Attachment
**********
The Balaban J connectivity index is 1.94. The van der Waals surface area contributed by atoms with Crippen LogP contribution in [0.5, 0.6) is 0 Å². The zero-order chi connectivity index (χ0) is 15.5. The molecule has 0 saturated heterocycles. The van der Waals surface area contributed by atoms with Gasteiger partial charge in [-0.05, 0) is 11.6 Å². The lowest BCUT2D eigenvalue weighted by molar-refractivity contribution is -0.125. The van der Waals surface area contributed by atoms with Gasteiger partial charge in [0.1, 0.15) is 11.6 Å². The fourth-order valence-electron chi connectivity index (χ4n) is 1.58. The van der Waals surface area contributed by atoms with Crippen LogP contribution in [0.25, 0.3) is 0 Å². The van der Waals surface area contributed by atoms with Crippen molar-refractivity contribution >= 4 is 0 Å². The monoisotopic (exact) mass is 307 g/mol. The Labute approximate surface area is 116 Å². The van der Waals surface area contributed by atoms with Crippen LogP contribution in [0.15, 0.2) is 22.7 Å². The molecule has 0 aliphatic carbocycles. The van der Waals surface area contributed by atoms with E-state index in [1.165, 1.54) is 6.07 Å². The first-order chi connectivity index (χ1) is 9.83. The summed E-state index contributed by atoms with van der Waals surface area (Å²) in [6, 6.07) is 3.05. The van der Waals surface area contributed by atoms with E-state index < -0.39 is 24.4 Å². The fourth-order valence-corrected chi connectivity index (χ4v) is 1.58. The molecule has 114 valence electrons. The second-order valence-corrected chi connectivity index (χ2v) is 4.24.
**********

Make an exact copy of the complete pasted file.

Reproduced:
The Balaban J connectivity index is 1.94. The van der Waals surface area contributed by atoms with Crippen LogP contribution in [0.5, 0.6) is 0 Å². The zero-order chi connectivity index (χ0) is 15.5. The molecule has 0 saturated heterocycles. The van der Waals surface area contributed by atoms with Gasteiger partial charge in [-0.05, 0) is 11.6 Å². The lowest BCUT2D eigenvalue weighted by molar-refractivity contribution is -0.125. The van der Waals surface area contributed by atoms with Gasteiger partial charge in [0.1, 0.15) is 11.6 Å². The fourth-order valence-electron chi connectivity index (χ4n) is 1.58. The van der Waals surface area contributed by atoms with Crippen LogP contribution in [0.25, 0.3) is 0 Å². The van der Waals surface area contributed by atoms with Crippen molar-refractivity contribution >= 4 is 0 Å². The monoisotopic (exact) mass is 307 g/mol. The Labute approximate surface area is 116 Å². The van der Waals surface area contributed by atoms with Crippen LogP contribution in [0.15, 0.2) is 22.7 Å². The molecule has 0 aliphatic carbocycles. The van der Waals surface area contributed by atoms with E-state index in [1.165, 1.54) is 6.07 Å². The first-order chi connectivity index (χ1) is 9.83. The summed E-state index contributed by atoms with van der Waals surface area (Å²) in [6, 6.07) is 3.05. The van der Waals surface area contributed by atoms with E-state index < -0.39 is 24.4 Å². The fourth-order valence-corrected chi connectivity index (χ4v) is 1.58. The molecule has 114 valence electrons. The second-order valence-corrected chi connectivity index (χ2v) is 4.24.